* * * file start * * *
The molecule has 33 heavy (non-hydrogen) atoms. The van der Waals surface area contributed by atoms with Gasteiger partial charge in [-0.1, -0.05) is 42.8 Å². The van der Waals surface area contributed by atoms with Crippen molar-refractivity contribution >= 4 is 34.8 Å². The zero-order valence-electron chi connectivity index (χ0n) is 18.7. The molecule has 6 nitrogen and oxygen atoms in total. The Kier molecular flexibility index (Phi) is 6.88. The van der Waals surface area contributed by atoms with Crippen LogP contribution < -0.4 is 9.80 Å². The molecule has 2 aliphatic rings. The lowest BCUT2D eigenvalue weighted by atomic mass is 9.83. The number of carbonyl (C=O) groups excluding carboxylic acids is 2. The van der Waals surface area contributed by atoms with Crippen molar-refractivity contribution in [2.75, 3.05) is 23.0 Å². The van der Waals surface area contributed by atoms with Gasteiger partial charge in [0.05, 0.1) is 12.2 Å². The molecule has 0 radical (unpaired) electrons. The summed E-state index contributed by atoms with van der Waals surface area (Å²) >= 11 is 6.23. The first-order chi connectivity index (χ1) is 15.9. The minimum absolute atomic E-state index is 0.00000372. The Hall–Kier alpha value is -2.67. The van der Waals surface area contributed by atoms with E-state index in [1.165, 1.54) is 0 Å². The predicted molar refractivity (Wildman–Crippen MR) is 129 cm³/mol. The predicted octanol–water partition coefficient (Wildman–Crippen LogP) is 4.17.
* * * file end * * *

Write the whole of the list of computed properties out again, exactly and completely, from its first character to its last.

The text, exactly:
The molecule has 33 heavy (non-hydrogen) atoms. The van der Waals surface area contributed by atoms with Gasteiger partial charge in [-0.1, -0.05) is 42.8 Å². The van der Waals surface area contributed by atoms with Crippen molar-refractivity contribution >= 4 is 34.8 Å². The zero-order valence-electron chi connectivity index (χ0n) is 18.7. The molecule has 6 nitrogen and oxygen atoms in total. The Kier molecular flexibility index (Phi) is 6.88. The van der Waals surface area contributed by atoms with Crippen LogP contribution < -0.4 is 9.80 Å². The molecule has 2 aliphatic rings. The lowest BCUT2D eigenvalue weighted by atomic mass is 9.83. The number of carbonyl (C=O) groups excluding carboxylic acids is 2. The van der Waals surface area contributed by atoms with Crippen molar-refractivity contribution in [2.75, 3.05) is 23.0 Å². The van der Waals surface area contributed by atoms with Gasteiger partial charge in [0.05, 0.1) is 12.2 Å². The molecule has 0 radical (unpaired) electrons. The summed E-state index contributed by atoms with van der Waals surface area (Å²) >= 11 is 6.23. The first-order chi connectivity index (χ1) is 15.9. The minimum absolute atomic E-state index is 0.00000372. The Hall–Kier alpha value is -2.67. The van der Waals surface area contributed by atoms with E-state index in [1.165, 1.54) is 0 Å². The predicted molar refractivity (Wildman–Crippen MR) is 129 cm³/mol. The predicted octanol–water partition coefficient (Wildman–Crippen LogP) is 4.17.